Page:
One of the greatest water management challenges is depletion from overuse, which is a particular challenge for groundwater resources as declines are not directly visible. Also, groundwater management is highly complex, with many users, often unknown to each other, sharing the same resource and not realizing their interconnectedness. Participatory behavioral or experimental games that simulate real-life resource use are a valuable tool for improving users’ knowledge of resources like groundwater.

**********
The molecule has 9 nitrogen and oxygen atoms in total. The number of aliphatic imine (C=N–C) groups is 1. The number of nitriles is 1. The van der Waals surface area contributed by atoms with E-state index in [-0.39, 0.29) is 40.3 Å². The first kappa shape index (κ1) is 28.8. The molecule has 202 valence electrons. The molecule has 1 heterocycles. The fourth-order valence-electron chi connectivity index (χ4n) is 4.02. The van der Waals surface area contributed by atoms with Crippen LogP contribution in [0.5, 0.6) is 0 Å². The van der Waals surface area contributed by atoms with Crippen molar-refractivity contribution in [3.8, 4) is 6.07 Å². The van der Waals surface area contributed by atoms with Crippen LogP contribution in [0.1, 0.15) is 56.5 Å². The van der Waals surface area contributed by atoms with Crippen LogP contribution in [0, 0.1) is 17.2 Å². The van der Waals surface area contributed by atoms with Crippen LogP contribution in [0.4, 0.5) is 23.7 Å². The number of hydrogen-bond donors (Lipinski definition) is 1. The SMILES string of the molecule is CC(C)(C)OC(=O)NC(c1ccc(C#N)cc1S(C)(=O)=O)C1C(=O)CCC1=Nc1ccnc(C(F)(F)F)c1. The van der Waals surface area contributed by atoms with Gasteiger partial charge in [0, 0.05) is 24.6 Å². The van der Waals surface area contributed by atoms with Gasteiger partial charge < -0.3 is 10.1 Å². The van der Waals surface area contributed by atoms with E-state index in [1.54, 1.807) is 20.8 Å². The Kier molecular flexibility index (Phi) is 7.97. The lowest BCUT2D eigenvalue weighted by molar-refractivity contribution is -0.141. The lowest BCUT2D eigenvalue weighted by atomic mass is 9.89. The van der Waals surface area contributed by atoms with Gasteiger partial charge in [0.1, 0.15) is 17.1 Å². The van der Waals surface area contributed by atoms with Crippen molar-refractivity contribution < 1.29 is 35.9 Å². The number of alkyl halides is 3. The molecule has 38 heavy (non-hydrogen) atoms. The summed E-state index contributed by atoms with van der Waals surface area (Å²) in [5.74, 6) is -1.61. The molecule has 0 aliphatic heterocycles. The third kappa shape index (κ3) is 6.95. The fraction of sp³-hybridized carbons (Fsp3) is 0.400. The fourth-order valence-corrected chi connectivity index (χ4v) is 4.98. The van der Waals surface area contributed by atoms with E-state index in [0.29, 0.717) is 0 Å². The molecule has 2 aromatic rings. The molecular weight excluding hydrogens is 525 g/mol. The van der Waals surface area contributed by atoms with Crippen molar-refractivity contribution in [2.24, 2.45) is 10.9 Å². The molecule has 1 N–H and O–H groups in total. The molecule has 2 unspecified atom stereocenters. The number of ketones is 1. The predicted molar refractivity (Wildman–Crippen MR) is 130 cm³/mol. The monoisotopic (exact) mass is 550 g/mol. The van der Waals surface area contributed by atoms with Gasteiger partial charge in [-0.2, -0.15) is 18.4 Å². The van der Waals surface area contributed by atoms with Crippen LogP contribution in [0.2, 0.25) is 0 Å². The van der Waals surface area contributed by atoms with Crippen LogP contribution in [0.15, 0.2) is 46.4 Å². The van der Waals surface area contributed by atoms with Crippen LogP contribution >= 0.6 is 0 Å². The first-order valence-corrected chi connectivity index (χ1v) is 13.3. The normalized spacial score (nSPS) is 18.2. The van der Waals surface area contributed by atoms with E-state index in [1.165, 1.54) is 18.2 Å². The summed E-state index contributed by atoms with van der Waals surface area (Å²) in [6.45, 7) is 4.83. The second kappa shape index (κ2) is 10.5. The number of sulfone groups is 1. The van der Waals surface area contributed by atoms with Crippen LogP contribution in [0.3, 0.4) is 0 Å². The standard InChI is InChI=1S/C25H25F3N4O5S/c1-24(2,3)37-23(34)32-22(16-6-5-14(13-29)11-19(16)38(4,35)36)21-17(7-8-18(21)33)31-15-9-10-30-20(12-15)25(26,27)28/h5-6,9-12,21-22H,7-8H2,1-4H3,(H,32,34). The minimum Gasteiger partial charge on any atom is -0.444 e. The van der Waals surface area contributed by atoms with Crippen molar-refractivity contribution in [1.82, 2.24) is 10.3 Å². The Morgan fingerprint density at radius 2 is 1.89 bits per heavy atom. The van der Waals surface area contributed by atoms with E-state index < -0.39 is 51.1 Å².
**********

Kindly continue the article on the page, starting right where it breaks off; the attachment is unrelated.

In this project, the aim is to improve community groundwater governance in Ethiopia through behavioral games. In four districts in SNNPR, community members play different rounds where they each individually choose between planting higher and lower water consumptive crops and learn about the difference in collective outcome (water table levels) and individual gains (income) based on their choices. This is followed by a community-wide debriefing discussion where players and the wider farming community reflect on the game experience and discuss challenges and lessons for real-life governance of water resources. Use of experimental games as an intervention have been shown to increase community understanding of groundwater conditions and the need for coordination and adoption of rules for effective resource management, thus aiding collective action and decision making.